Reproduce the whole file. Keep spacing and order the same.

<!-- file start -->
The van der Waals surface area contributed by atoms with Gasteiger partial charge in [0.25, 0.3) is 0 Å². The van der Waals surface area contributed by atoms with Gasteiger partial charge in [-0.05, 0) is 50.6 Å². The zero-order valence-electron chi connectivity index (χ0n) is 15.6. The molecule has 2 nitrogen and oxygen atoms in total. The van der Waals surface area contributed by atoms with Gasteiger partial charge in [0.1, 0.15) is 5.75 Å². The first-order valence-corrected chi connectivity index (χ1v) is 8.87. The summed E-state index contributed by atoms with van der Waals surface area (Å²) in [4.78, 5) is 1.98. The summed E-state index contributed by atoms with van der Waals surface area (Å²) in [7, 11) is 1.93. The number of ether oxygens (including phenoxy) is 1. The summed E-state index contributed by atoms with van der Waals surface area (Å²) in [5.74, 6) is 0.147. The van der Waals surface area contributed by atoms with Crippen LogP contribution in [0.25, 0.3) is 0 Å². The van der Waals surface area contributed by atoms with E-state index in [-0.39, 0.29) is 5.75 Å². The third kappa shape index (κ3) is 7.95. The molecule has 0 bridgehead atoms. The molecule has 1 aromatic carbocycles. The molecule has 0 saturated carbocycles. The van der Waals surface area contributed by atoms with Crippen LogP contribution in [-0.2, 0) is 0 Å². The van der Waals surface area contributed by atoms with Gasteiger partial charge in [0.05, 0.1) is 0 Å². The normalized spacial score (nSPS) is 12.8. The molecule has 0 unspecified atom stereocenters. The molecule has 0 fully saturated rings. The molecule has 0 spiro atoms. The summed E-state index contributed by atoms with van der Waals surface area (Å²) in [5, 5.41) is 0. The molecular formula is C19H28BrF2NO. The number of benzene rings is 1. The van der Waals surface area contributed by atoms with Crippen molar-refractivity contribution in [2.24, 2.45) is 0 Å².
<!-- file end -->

The van der Waals surface area contributed by atoms with Gasteiger partial charge in [0.25, 0.3) is 0 Å². The van der Waals surface area contributed by atoms with Gasteiger partial charge in [-0.05, 0) is 50.6 Å². The zero-order valence-electron chi connectivity index (χ0n) is 15.6. The molecule has 2 nitrogen and oxygen atoms in total. The van der Waals surface area contributed by atoms with Gasteiger partial charge in [0.1, 0.15) is 5.75 Å². The first-order valence-corrected chi connectivity index (χ1v) is 8.87. The summed E-state index contributed by atoms with van der Waals surface area (Å²) in [4.78, 5) is 1.98. The summed E-state index contributed by atoms with van der Waals surface area (Å²) in [7, 11) is 1.93. The number of ether oxygens (including phenoxy) is 1. The summed E-state index contributed by atoms with van der Waals surface area (Å²) in [5.74, 6) is 0.147. The van der Waals surface area contributed by atoms with Crippen LogP contribution in [0.25, 0.3) is 0 Å². The van der Waals surface area contributed by atoms with E-state index in [-0.39, 0.29) is 5.75 Å². The third kappa shape index (κ3) is 7.95. The molecule has 0 bridgehead atoms. The molecule has 1 aromatic carbocycles. The molecule has 0 saturated carbocycles. The van der Waals surface area contributed by atoms with Crippen LogP contribution in [-0.2, 0) is 0 Å². The van der Waals surface area contributed by atoms with Gasteiger partial charge in [0.05, 0.1) is 0 Å². The normalized spacial score (nSPS) is 12.8. The molecule has 0 unspecified atom stereocenters. The molecule has 0 fully saturated rings. The molecule has 0 spiro atoms. The summed E-state index contributed by atoms with van der Waals surface area (Å²) in [5, 5.41) is 0. The molecular formula is C19H28BrF2NO. The number of benzene rings is 1. The van der Waals surface area contributed by atoms with Crippen molar-refractivity contribution in [2.24, 2.45) is 0 Å².